Wayne couple faces delay in Guantanamo 9/11 hearings caused by approaching storm

By Shawn Boburg The Record

A tropical storm approaching Cuba has postponed a Wayne couple’s chance to stand face-to-face with the men accused of murdering their son and thousands of others on 9/11.

On Wednesday afternoon, the U.S. military cancelled pretrial hearings scheduled to start Thursday in Guantanamo Bay, and officials were arranging flights off the island for Tom and Josephine Acquaviva of  Wayne, and seven other family members of 9/11 victims.

The Acquavivas, who had been chosen through a lottery to witness the proceedings, said before the trip they were looking forward to seeing the five men accused of planning and carrying out the attacks that killed their 29-year-old son, Paul Acquaviva of Glen Rock. But the approach of Tropical Storm Isaac forced the cancellation of five days of hearings before they ever began.

The military planned to evacuate about 200 people, including legal teams and journalists, who traveled to the remote base in southeast corner of the island, a Pentagon spokesman said. Whether the same families will be able to return to the rescheduled hearings is yet to be determined, said David Oten, a spokesman at the U.S. Department of Defense. He said the priority was to get the families off the island as soon as Thursday. The families are housed in temporary trailers and tents, he said.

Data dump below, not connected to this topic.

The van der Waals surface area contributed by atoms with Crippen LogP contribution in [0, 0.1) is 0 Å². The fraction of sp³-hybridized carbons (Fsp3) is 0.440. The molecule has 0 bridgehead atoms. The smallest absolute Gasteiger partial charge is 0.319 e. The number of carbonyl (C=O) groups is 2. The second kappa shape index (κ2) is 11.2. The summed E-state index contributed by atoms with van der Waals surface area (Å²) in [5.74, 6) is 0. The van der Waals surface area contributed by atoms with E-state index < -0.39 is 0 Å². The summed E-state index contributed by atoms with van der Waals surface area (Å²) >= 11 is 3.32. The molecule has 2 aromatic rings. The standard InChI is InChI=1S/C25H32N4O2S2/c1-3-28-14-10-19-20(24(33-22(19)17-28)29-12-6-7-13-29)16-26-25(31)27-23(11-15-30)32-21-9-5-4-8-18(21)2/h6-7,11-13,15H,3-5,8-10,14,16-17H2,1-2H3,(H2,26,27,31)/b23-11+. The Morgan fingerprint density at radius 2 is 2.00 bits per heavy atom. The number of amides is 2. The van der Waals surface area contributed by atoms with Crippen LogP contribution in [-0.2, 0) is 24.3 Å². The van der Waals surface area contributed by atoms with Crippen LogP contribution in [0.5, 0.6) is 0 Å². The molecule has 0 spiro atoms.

The storm is expected to hit the island by Saturday, he said.

The judge in the case, Army Col. James Pohl, issued an order postponing the hearings until further notice due to a “concern for the safety and welfare of all personnel.”

The Navy placed the base, which has about 6,000 personnel in all, on an alert Wednesday due to the approach of Tropical Storm Isaac, which was expected to bring winds of nearly 60 mph (100 kph) within 72 hours. Officials warned military and civilian personnel to prepare emergency shelters and secure loose objects that could become projectiles in heavy wind.

A prison spokesman, Navy Capt. Robert Durand, says all 168 prisoners will be in buildings that can sustain hurricane-force winds and that the military has plans in place to provide shelter for all troops and civilians.

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